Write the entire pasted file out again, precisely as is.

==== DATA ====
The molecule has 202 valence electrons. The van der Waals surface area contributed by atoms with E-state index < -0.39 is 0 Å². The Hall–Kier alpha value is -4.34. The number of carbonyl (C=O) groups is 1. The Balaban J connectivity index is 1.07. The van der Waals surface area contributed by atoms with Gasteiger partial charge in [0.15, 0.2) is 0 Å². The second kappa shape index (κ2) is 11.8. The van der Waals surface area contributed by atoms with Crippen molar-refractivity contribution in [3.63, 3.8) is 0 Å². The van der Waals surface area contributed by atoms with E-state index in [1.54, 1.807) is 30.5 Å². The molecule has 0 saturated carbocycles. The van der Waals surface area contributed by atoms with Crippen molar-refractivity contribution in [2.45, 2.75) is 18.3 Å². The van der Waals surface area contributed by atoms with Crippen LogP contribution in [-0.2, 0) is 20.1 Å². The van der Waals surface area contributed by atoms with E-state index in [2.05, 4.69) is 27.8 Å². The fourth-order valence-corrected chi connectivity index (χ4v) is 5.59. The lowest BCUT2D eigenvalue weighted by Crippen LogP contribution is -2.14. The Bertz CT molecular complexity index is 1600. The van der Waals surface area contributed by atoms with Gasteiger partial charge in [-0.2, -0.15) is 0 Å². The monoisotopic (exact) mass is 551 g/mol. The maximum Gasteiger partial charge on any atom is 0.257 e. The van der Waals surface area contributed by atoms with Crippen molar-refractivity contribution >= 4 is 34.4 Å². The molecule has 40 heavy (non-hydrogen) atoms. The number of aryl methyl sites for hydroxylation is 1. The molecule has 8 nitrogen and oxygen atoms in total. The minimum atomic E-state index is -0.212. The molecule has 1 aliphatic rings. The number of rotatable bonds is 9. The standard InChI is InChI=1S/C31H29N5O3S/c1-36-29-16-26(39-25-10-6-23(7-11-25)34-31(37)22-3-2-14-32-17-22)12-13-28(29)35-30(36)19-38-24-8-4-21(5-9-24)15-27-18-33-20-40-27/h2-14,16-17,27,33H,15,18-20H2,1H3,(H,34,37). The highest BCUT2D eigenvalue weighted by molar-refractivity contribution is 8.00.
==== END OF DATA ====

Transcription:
The molecule has 202 valence electrons. The van der Waals surface area contributed by atoms with E-state index < -0.39 is 0 Å². The Hall–Kier alpha value is -4.34. The number of carbonyl (C=O) groups is 1. The Balaban J connectivity index is 1.07. The van der Waals surface area contributed by atoms with Gasteiger partial charge in [0.15, 0.2) is 0 Å². The second kappa shape index (κ2) is 11.8. The van der Waals surface area contributed by atoms with Crippen molar-refractivity contribution in [3.63, 3.8) is 0 Å². The van der Waals surface area contributed by atoms with E-state index in [1.54, 1.807) is 30.5 Å². The molecule has 0 saturated carbocycles. The van der Waals surface area contributed by atoms with Crippen molar-refractivity contribution in [2.45, 2.75) is 18.3 Å². The van der Waals surface area contributed by atoms with Crippen LogP contribution in [-0.2, 0) is 20.1 Å². The van der Waals surface area contributed by atoms with E-state index in [2.05, 4.69) is 27.8 Å². The fourth-order valence-corrected chi connectivity index (χ4v) is 5.59. The lowest BCUT2D eigenvalue weighted by Crippen LogP contribution is -2.14. The Bertz CT molecular complexity index is 1600. The van der Waals surface area contributed by atoms with Gasteiger partial charge in [-0.2, -0.15) is 0 Å². The monoisotopic (exact) mass is 551 g/mol. The maximum Gasteiger partial charge on any atom is 0.257 e. The van der Waals surface area contributed by atoms with Crippen molar-refractivity contribution >= 4 is 34.4 Å². The molecule has 40 heavy (non-hydrogen) atoms. The number of aryl methyl sites for hydroxylation is 1. The molecule has 8 nitrogen and oxygen atoms in total. The minimum atomic E-state index is -0.212. The molecule has 1 aliphatic rings. The number of rotatable bonds is 9. The standard InChI is InChI=1S/C31H29N5O3S/c1-36-29-16-26(39-25-10-6-23(7-11-25)34-31(37)22-3-2-14-32-17-22)12-13-28(29)35-30(36)19-38-24-8-4-21(5-9-24)15-27-18-33-20-40-27/h2-14,16-17,27,33H,15,18-20H2,1H3,(H,34,37). The highest BCUT2D eigenvalue weighted by molar-refractivity contribution is 8.00.